• A is incorrect because the example of “Star Wars” is a “retelling of an ancient mythological theme”.  The speaker does not mean, therefore, that it contains new values or ideas.
  • C is wrong because ancient legends and old stories attract people “at any age”, not only young people.
  • The answer is B.

Questions 35-40

35. Answer: E

  • Key words: animal, life, sea
  • Here’s what the speaker says: “In some of these stories, such as those from some American Indian tribes and Aboriginal Australians, there is a creature, for example, a crab or a giant tortoise. This creature dives into the ocean and retrieves a small piece of earth from which everything else is created”.
  • Here are some key words that help you to get the correct answer (E):
    • animal = creature
    • sea = ocean
    • bring up = retrieve
  • Explanation: The creature, a crab or a giant tortoise, can be considered “an animal” and this animal takes from the sea (or ocean) a piece of earth “from which everything else is created”. This piece of earth can then be understood as the origin of life in the creation myth of Australian aborigines (native people).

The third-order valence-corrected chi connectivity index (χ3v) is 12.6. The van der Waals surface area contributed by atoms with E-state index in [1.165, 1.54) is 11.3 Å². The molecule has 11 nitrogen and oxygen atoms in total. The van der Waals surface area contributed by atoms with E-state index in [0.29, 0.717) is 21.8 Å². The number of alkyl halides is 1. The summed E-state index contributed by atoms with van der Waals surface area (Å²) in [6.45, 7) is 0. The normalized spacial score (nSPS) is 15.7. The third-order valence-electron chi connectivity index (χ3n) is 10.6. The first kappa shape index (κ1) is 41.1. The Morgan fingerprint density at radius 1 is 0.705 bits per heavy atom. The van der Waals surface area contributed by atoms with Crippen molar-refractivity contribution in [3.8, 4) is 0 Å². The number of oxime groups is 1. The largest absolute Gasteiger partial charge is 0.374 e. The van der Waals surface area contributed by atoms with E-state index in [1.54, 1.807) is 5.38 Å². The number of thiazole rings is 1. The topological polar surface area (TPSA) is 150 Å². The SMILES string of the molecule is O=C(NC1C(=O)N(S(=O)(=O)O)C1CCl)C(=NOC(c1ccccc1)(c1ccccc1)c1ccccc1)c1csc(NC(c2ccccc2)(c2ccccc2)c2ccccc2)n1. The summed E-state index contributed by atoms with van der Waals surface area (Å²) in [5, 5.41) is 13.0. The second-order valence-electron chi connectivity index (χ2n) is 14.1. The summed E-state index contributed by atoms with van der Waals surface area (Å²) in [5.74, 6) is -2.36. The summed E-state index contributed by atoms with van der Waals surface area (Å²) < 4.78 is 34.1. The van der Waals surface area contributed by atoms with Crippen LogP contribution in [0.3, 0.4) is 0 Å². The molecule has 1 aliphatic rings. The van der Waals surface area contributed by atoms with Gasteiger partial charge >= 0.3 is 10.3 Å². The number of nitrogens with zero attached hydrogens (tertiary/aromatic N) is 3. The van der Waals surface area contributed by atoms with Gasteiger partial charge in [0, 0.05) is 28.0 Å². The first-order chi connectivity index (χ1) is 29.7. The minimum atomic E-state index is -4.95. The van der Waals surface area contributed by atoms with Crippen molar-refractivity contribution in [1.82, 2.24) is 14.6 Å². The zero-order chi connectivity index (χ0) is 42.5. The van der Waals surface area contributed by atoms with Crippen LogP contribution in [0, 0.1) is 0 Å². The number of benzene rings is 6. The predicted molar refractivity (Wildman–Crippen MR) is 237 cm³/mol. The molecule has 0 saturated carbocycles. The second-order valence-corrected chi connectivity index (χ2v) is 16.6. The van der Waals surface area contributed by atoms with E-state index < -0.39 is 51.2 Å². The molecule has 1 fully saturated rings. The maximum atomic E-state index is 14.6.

• Therefore, E is the correct answer.

36. Answer: B

  • Key words: formed, body, god
  • Here’s what the speaker says: “However, in many creation myths, the world starts in a state of chaos, or a void, where there is no delineation of earth and sky.  In Norse mythology, for example, a supernatural human being emerges from this void and mountains, rivers and earth are formed from his flesh and blood. This god-like creature is called Ymir”.